Farewell, Mariquita Farm

March 30, 2007

The Ferry Plaza Farmers Market is saying goodbye to a beloved core member. After 13 years of bringing brimming crates of fresh produce to the market, Mariquita Farm is moving on.

Andy Griffin and Julia Wiley deliberated for over a year about whether to stop selling at the market, but the farm has both a thriving community supported agriculture (CSA) program and restaurant sales business, and expanding those outlets will mean more income than continuing to attend the market.

Writes Andy in his goodbye:

Julia and I are proud of the contribution that our farm has made to the Ferry Plaza Farmers Market over the years. We’ve been there since the beginning. We’re bowing out now, but my ego isn’t sore. I’m not quitting farming, I’m just changing how we do business. Our farm is stable and solvent. I’m sad, because over the years Julia and I have made many friends in San Francisco, and we won’t be able to see them every week any more. Saturday at the farmers market has been the high point of our social lives for years, and no matter whether Julia or I went to the market, the first question we’ve always asked each other when the truck got back to the ranch wasn’t, “How much money did you make?” but “Who did you see?”

Thinking back, it’s hard to fix on any moment that was the high point of the farmers market for me. I remember once I was able to display a harvest of strawberries, sweet peas, basil, lavender, mint, and thyme all at once, and the fragrance was almost overwhelming. Customers stopped in front of the stall like I’d clubbed them with a mallet. One woman, who worked as a Muni driver, said that my stall smelled so good it made her want to cry. That was a nice morning. You can read Andy’s entire piece here >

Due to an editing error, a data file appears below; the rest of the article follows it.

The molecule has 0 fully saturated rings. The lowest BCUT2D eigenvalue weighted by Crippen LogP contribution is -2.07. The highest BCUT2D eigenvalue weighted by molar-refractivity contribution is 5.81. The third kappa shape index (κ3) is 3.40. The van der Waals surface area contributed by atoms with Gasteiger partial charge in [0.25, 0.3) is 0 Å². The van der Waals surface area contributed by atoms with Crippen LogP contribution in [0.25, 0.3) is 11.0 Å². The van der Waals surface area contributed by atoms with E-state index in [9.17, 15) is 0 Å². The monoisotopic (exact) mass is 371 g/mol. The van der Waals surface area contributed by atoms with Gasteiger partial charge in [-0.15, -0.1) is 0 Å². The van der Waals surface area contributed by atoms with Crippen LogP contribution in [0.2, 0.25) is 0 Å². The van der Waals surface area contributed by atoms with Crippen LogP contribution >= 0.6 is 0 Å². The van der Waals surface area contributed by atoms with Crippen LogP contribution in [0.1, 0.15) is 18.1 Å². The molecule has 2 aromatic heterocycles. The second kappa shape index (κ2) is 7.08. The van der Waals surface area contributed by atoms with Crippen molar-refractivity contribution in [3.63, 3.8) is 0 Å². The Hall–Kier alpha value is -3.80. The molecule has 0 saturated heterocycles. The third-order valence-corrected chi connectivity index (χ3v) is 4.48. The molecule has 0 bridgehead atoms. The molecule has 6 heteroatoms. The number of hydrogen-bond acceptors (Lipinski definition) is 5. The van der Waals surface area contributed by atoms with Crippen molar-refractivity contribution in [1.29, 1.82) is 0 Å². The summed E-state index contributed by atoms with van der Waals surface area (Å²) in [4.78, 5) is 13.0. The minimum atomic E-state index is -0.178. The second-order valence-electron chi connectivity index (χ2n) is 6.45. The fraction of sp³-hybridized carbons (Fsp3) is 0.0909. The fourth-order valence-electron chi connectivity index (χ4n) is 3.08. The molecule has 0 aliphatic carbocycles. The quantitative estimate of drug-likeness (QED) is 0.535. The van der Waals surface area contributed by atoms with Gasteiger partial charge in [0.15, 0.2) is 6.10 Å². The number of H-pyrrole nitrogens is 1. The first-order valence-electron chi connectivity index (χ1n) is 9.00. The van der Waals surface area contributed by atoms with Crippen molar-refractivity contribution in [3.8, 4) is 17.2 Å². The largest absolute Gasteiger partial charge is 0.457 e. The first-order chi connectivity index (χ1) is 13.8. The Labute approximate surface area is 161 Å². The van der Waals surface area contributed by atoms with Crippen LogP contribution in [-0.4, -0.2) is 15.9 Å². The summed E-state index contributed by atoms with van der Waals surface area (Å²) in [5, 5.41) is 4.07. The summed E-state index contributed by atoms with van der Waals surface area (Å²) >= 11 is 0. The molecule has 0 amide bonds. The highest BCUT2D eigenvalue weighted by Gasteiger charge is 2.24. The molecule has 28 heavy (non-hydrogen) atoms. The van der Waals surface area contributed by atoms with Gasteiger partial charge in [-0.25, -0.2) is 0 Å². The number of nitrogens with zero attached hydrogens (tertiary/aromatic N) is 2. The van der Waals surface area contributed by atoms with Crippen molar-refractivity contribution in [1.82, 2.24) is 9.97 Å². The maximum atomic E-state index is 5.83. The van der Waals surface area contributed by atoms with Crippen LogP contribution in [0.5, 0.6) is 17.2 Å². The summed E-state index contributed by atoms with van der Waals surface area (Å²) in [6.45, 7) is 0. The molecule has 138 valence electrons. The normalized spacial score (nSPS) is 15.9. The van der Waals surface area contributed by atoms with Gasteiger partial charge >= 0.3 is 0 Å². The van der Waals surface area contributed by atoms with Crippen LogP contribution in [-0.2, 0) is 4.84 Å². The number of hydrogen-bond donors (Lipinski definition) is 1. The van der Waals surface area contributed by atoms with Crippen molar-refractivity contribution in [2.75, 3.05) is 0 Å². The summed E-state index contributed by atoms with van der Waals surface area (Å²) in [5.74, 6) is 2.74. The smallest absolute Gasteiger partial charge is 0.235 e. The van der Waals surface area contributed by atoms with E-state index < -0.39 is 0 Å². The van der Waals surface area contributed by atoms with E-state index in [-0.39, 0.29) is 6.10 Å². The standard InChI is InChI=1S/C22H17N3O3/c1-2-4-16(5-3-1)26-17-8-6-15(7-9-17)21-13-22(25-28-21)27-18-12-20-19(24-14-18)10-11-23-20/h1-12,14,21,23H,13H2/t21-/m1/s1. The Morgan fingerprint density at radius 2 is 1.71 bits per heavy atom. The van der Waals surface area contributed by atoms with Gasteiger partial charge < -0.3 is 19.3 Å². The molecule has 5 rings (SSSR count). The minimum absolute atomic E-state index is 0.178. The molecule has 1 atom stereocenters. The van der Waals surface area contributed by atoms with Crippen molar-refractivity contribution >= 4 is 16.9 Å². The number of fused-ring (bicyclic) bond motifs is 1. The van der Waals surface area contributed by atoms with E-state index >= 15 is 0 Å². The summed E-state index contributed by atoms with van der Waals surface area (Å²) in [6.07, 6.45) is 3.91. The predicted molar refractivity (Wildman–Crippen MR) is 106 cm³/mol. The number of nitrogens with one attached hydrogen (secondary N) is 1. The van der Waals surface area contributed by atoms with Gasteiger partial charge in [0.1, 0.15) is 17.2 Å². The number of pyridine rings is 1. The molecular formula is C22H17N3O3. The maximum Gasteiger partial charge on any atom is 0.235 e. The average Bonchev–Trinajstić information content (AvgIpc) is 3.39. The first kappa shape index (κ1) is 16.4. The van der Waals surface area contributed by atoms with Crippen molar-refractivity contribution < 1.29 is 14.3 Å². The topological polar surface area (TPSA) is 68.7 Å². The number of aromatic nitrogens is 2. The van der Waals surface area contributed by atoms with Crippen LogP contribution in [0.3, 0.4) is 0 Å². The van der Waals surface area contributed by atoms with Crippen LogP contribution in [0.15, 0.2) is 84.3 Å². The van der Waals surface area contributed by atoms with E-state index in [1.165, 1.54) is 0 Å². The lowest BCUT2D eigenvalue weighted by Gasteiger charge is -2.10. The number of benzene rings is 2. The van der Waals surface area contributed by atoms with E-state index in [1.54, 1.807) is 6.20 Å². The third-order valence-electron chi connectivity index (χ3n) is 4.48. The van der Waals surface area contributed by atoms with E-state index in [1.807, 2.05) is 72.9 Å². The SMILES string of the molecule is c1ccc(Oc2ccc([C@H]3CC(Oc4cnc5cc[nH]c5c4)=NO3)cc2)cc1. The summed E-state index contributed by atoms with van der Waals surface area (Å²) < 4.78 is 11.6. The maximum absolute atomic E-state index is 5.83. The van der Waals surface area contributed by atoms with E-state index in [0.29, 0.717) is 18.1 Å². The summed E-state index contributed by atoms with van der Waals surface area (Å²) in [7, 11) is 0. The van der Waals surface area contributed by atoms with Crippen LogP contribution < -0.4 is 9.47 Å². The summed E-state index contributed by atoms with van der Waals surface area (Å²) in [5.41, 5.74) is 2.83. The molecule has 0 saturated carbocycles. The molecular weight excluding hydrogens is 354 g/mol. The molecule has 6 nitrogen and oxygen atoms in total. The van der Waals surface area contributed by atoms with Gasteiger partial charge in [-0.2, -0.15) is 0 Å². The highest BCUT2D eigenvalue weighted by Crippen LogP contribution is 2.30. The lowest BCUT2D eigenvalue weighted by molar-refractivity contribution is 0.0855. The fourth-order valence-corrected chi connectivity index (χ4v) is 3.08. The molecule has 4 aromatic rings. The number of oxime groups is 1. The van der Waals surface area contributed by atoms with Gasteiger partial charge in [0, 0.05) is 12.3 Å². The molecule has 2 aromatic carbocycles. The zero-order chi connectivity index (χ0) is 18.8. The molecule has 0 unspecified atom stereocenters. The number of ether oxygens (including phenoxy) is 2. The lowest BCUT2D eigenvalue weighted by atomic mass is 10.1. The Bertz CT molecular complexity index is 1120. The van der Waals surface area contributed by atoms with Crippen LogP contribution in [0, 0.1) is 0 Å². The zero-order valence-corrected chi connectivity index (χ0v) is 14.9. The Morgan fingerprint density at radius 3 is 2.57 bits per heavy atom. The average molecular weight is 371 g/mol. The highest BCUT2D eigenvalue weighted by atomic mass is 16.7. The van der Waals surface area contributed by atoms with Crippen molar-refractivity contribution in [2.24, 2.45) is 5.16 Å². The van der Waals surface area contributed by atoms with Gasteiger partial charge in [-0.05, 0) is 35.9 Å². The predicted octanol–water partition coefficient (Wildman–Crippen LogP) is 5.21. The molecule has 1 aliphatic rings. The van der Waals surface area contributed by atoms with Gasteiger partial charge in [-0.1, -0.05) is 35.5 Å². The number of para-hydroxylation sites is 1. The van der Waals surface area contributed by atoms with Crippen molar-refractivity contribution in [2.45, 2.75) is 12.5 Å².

Mariquita Farm is known far and wide for its engaging educational efforts. Through stories, recipes and photos published on their website and in their electronic newsletter (now also a blog), Andy and Julia teach the public about sustainable agriculture and farm life. Andy also hosts a weekly radio show called “Life on the Farm.” We will continue to enjoy reading and hearing what Andy and Julia have to share, but it simply won’t be the same without being able to go to the farmers’ market and buy the very same garlic or Black Spanish radishes that were the subject of one of Andy’s interesting and insightful stories.

With their produce appearing on the menus of countless San Francisco restaurants and three CSA drop-off points in the city, Mariquita’s urban presence will still be strong. Andy and Julia also welcome visitors to their farm for U-picks, open houses, and other events.

Thank you, Mariquita Farm, for your many years of attendance, your commitment to education, and to Andy for serving on CUESA’s Board of Directors. We will sorely miss your good food, your presence at the market, and watching your children grow.

We wish you well!

You can keep in touch with what’s going on at Mariquita Farm by signing up for Ladybug Letter blog alerts. You might also see some of Andy’s writings right here in the CUESA newsletter.